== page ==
As the FIFA World Cup is upon us, table clocks of football fans will change the world over. Hosts Brazil, for their enviable World Cup record, continue to be the favourites. But not all in India who will turn all-nighters to watch the matches ‘Live’. Many would be just happy to back the favourites and stay connected with the carnival.For Roberto Da Silva (better known as Beto) and Jose Barreto, though both Brazilians, the occasion means a lot more to them. Barreto spent a decade playing top-level club football in India as he later roped in Beto to make a living, while they struggled for a break back home in the ultra competitive Brazilian football world. “It’s a first for those of our generation since we hosted the World Cup back in 1950. The atmosphere is great. There are a few protests. But it happens everywhere,” says Beto.He will miss the kick off on the 12th as he has to be at work. “I had to give away my ticket to someone before coming to India,” he says. Beto and Barreto will watch Brazil play Croatia in the tournament opener from India where they start their third in a series of football academies to help kids learn football – the Brazilian way.Both the footballers have taken their career call to make good money in India, otherwise ranked 140 odd in the FIFA rankings?. Their chance to give it a shot to become international stars or even performing club footballers at home has long gone for a toss.advertisementFor both, being players and coming from Brazil, they say, they feel for their national stars, who face the challenge of living upto the massive expectations of fans back home. “We can feel for our team?; there is a lot of pressure. It’s important to start well. If we don’t get positive results, then pressure will mount,” says Barretto.And that is the fear. While Brazil have been able to remain one of the giants of the modern game over the years, they are hosting the World Cup after a gap of 64 years. “For us, if Brazil doesn’t move into the next round, it would be disastrous. The mood is ‘we want to be champions’. As it is, finishing second and last means the same for Brazilians,” Beto attempts to simplify what expectation means back home these days.?Both back their team to reach the final, which they call “the best in recent times”?. But what if they fall short? They say in unison, “If not Brazil certainly not Argentina.””Anyone can win but not Argentina,” Barretto smilingly drives home his point. The Latin American rivalry coming to the fore. Brazil has beaten Argentina two of the four times they have met in the mega event but were pushed out by their arch rivals in their last encounter in Italia ’90. Even as the Pele-Maradona greatness debate still rages on, it’s now over to the Neymars and Messis to keep the rivalry alive.If ever Brazil would fall short of support in this part of the world, the Beto and Barretto – Brazilian football academy in Goa, Kolkata and Mumbai will make up. Their cheer may not be riotous but will certainly be boisterous enough, when Neymar scores.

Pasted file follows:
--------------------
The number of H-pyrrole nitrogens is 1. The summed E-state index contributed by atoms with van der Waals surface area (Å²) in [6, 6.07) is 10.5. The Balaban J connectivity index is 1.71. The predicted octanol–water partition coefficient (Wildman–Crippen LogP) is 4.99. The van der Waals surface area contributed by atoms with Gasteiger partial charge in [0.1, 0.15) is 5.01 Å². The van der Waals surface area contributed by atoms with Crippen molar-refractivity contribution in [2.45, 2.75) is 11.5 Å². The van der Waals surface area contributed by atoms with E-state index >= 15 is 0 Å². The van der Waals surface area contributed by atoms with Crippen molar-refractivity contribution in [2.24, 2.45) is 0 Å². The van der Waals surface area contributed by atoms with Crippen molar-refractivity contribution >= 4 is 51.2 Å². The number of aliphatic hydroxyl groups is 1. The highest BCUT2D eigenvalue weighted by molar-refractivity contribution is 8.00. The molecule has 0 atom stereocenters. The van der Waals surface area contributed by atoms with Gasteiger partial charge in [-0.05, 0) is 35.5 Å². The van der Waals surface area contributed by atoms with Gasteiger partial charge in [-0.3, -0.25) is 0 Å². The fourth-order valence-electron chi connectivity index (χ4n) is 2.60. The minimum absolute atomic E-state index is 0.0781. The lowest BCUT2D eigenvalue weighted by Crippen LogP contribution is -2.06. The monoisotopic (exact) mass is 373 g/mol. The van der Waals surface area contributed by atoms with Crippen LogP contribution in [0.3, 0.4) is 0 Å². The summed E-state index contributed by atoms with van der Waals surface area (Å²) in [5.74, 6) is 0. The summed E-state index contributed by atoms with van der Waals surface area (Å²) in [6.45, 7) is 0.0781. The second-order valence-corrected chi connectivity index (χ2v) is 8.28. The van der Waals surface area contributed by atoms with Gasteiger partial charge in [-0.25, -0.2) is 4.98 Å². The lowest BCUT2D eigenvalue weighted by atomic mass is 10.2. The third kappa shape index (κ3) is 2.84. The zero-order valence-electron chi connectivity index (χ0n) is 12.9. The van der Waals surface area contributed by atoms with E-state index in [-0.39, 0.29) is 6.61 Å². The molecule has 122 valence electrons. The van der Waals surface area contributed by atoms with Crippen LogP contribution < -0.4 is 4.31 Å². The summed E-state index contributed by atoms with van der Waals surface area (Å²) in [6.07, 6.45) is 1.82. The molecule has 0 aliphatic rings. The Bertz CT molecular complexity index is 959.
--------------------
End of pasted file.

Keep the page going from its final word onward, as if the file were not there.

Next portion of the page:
Don’t forget to share this post! AddThis Sharing ButtonsShare to TwitterTwitterShare to FacebookFacebookShare to Email AppEmail AppShare to LinkedInLinkedInShare to MessengerMessengerShare to SlackSlack Google Updates Topics: Originally published Jul 1, 2012 9:00:00 AM, updated October 20 2016 Just because you’re on summer vacation (or dreaming about it) doesn’t mean the internet marketing world is slowing down any. Nope! Bloggers are blogging, Google’s making announcements left and right, and Twitter’s working on raking in the big bucks.Not sure what I’m talking about? Well, good thing you’re here — this post will point you towards those stories and more, all from the internet marketing world this past week. Happy reading, and as always, share your favorite stories from this past week in the comments!Google+ For Tablets, Google+ Events, and Google Now Roll OutWe reported on the updates that came out of the Google I/O Conference on June 27. Two of the updates involved Google+, which of course had some marketers already rolling their eyes. But don’t write them off as insignificant yet! Google+ for tablets indicates that Google+ is becoming more and more accessible, and Google+ Events indicates that Google does, in fact, understand one of the primary uses of its rival social network. Both of these updates mean that people could migrate towards spending more of their minutes on Google+. The third update, Google Now, will allow Google to make suggestions based on mobile and search history. Creepy? Maybe. Useful? Definitely.Twitter Generating the Majority of Its Ad Revenue From MobileSpeaking of mobile, this story comes to us from MarketingLand, who reported that, according to the Wall Street Journal, Twitter’s mobile ad revenue is off the charts. The platform only launched mobile ads in April, but in three short months, the change has been huge. Let’s not forget that 60% of Twitter’s users are using it on a mobile device.Make Your Story 22 Times More MemorableThis story comes to us from MarketingProfs, who suggest that storytelling is key to making your facts more memorable. They cite a quote from cognitive psychologist Jonah Butler, who says that a fact wrapped in a story is 22 times more memorable than a pronouncement of a fact. This should reinforce a statement that’s been pronounced to death by marketers, including us: content is king. Content tells stories. Content is memorable.How to Infuse Your Writing With NostalgiaThe folks over at Copyblogger whipped up an excellent piece on a strategy to ensure the content you produce isn’t catering only to the present moment. Timeless writing, or writing that’ll envoke feelings of nostalgia or other emotion, lasts longer and is more memorable. As inbound marketers, we talk all the time about the importance of content, but it’s rare we delve further in and talk about the quality of the writing within the content.SEO, Digital Marketing and the World of Indie FilmsThis story from MarketingPilgrim brings together two things you might not imagine go together: search engine optimization and independent filmmaking. The piece transcribes an interview with One World Studios founder Zack Coffman, who knows a thing or two about both. We think this piece is well worth the read as an interesting case study, and should serve as a gentle reminder that there’s no industry exempt from the necessity of utilizing inbound marketing techniques in their digital strategy.What inbound marketing tales did you stumble upon this week?Image credit: anda (: